Michael Davis: All of these people were calling him a hero.

Michael Davis: That’s not a hero. The guy got paid a lot of money to do what he loved to do. That’s not a hero.

Michael Davis: A hero is the fireman who goes into a burning building who makes not a whole lot of money as a fireman. You’ve got to have a certain kind of drive to do that.

Michael Davis: A hero is the guy who takes care of his family. A hero is the man who won’t desert his girlfriend if she gets into trouble. A hero is a man who takes care of his son. I don’t know who my father is but he ain’t no hero.

Ralph Zuranski: Yeah.

Michael Davis: He left me. He left my sister. My mom’s a hero. She never once thought of herself. She always took care of me and my sister first.

Michael Davis: I hear a lot of this stuff about heroes, man, but a hero is not somebody who does something, dies and then is called a hero because he was really good at what he was doing. No, no, no. A hero is selfless.

Ralph Zuranski: Yeah. You had a pretty rough upbringing. Did you ever create a secret hero in your mind to help you deal with life?

Michael Davis: Johnny Gent.

Ralph Zuranski: That was your hero?

Michael Davis: I haven’t thought about that in years. His name was Johnny Gent. Me and him were boys. We were imaginary friends. I had a whole history about him.

Ralph Zuranski: Really? What did he do?

Michael Davis: I should put him in one of my books now that I think about it.

Ralph Zuranski: What were the qualities or attributes he had?

Michael Davis: He just did the right thing. I would have conversations with Johnny about not doing my homework. Johnny would say to me in my head, “You had better do your homework. If not, you’ll be in trouble tomorrow.”

Michael Davis: Stuff like that. He just pretty much did the right thing, which is cool.

Ralph Zuranski: Was his last name G-E-N-T Gent?

Michael Davis: It was J-E-N-T because you know I went to public school and I couldn’t spell.

Ralph Zuranski: He was a gentleman, Johnny the Gentleman?

Michael Davis: Yeah, I never thought about that but yeah, Johnny the Gent. Yeah, G-E-N-T. He was just my imaginary very best friend who I haven’t thought of in years until you brought it up. I’m going to put him in a book!

Ralph Zuranski: Yeah, you should other than Larry the guy that you used his library card.

Michael Davis: Larry White. (Laughter) To make up for my horrible indiscretion I always create a character in homage to Larry. I realize that that was wrong, wrong, wrong what I did.

Ralph Zuranski: You found his library card and then you just used it and never took the books back? Do you think the library came after that guy?

Michael Davis: It was a ridiculous amount of books! Back in those days they didn’t come after you. You could actually go into a library and ask for a different card and they would just give it to you.

Ralph Zuranski: Yeah.

Michael Davis: We were on the honor system back then.

Ralph Zuranski: Yeah.

Michael Davis: I did kind of atone for it. I was fortunate enough to help create the Comic Arts Festival out here in Los Angeles in conjunction with the LA Central Public Library. I was fortunate enough to do that and to help in that endeavor when they started.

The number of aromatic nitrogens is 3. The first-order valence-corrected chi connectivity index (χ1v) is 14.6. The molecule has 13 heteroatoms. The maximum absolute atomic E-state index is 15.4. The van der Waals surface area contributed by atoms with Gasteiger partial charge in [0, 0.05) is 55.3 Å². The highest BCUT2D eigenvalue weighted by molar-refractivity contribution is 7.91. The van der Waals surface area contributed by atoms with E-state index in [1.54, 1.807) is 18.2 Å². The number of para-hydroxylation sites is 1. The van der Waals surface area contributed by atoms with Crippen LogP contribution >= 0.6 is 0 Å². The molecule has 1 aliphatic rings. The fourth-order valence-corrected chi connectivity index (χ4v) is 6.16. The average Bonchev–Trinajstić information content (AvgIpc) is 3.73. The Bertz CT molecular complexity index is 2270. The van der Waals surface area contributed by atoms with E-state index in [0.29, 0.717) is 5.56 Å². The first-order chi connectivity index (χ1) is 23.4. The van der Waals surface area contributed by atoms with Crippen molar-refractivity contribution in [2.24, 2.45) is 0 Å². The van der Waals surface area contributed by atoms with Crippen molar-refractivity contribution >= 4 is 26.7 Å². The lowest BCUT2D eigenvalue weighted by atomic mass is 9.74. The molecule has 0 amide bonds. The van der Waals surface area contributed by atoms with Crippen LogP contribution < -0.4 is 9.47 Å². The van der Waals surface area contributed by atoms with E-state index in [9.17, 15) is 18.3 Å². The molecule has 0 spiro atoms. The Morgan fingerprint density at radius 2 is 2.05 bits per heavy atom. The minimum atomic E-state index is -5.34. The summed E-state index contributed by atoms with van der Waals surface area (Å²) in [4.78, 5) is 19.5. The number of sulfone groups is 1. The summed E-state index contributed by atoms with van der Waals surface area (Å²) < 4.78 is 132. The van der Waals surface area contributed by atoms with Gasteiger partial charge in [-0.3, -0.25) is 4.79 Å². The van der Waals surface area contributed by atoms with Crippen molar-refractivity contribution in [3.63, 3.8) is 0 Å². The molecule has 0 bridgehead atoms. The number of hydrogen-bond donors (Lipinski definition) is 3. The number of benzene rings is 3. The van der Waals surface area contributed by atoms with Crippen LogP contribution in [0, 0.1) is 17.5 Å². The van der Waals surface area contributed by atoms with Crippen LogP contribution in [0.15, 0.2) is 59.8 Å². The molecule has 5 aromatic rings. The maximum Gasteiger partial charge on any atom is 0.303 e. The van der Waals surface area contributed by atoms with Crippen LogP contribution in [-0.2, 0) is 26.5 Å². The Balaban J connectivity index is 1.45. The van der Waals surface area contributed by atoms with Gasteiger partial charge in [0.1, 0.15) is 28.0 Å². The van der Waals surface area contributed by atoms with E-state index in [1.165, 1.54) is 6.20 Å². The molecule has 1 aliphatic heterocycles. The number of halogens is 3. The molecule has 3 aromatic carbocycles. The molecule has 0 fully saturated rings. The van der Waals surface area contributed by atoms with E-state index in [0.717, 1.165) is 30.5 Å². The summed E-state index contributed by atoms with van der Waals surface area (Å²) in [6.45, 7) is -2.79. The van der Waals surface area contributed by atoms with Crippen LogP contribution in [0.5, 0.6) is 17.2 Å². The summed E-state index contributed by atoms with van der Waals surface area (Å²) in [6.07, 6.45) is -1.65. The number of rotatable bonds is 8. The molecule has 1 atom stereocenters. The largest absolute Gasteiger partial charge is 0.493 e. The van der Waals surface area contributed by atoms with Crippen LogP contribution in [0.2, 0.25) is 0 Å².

Ralph Zuranski: Who are the heroes in your life now?

Michael Davis: Well, my cousin, William T. Williams will always be my hero. My mom is my hero. She is retired now but she’s lived a real life.

Michael Davis: She is a real, real good person. A lot of people who would have faced what she faced would have just given up. Those are my personal heroes.

Michael Davis: There are some people who I really, really admire. I don’t know if I would call them my heroes but I admire them. I like Bill Gates on a business level because Gates is a smart guy, and love him or hate him, I can’t deny his accomplishments.

Michael Davis: The stuff that he’s doing with AIDS and the stuff that he’s doing with education is just phenomenal.

Michael Davis: To have that kind of bank it’s really easy to sit down and go give a couple of million dollars a year to charity because it’s a tax shelter. This guy is giving billions of dollars and he’s devoting the rest of his life to his main thrust, which is going to be helping humanity.

Michael Davis: You create something like Microsoft and then you decide at the height of your career that you are going to now help humanity?

Michael Davis: That’s a hero! People are still taking shots at him for a variety of different reasons. You know, love him or hate him, business is one thing but he’s a real man. He’s a man.

Michael Davis: Another person I admire was Frank Sinatra. Frank Sinatra back in the 40s and 50s, before the Civil Rights movement really got its national television push, was advocating equality for African Americans and Latinos.

Michael Davis: Frank Sinatra would refuse to play places if they didn’t let Sammy Davis, Jr. sit in the audience.

Michael Davis: And you know, it was really 60s.

Michael Davis: There was something very sexy about being involved in the Civil Rights movement. It was the thing to do. He did it way before it started to become a big thing in this country.

Michael Davis: One of the things I admire about him, Frank Sinatra was the biggest star in the world and he lost it all.

Michael Davis: He went back to playing saloons. Imagine selling out stadiums and then a couple of years later you’re playing saloons in Hoboken, New Jersey. But when he got back on top he never forgot his friends.